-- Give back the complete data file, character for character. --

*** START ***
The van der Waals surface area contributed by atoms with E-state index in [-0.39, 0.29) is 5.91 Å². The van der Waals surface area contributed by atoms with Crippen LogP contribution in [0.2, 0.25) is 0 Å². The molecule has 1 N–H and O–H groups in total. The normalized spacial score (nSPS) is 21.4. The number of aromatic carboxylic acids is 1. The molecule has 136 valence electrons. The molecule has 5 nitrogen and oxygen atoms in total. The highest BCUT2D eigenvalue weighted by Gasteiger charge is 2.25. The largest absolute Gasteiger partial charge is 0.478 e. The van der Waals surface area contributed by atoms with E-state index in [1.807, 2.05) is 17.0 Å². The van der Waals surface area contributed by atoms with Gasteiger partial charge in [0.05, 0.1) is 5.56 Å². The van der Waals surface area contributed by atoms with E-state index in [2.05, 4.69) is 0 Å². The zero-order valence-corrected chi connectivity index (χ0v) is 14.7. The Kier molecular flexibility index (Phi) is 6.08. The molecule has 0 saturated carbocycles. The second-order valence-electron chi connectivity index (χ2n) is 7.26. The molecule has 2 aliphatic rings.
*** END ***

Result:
The van der Waals surface area contributed by atoms with E-state index in [-0.39, 0.29) is 5.91 Å². The van der Waals surface area contributed by atoms with Crippen LogP contribution in [0.2, 0.25) is 0 Å². The molecule has 1 N–H and O–H groups in total. The normalized spacial score (nSPS) is 21.4. The number of aromatic carboxylic acids is 1. The molecule has 136 valence electrons. The molecule has 5 nitrogen and oxygen atoms in total. The highest BCUT2D eigenvalue weighted by Gasteiger charge is 2.25. The largest absolute Gasteiger partial charge is 0.478 e. The van der Waals surface area contributed by atoms with E-state index in [1.807, 2.05) is 17.0 Å². The van der Waals surface area contributed by atoms with Gasteiger partial charge in [0.05, 0.1) is 5.56 Å². The van der Waals surface area contributed by atoms with E-state index in [2.05, 4.69) is 0 Å². The zero-order valence-corrected chi connectivity index (χ0v) is 14.7. The Kier molecular flexibility index (Phi) is 6.08. The molecule has 0 saturated carbocycles. The second-order valence-electron chi connectivity index (χ2n) is 7.26. The molecule has 2 aliphatic rings.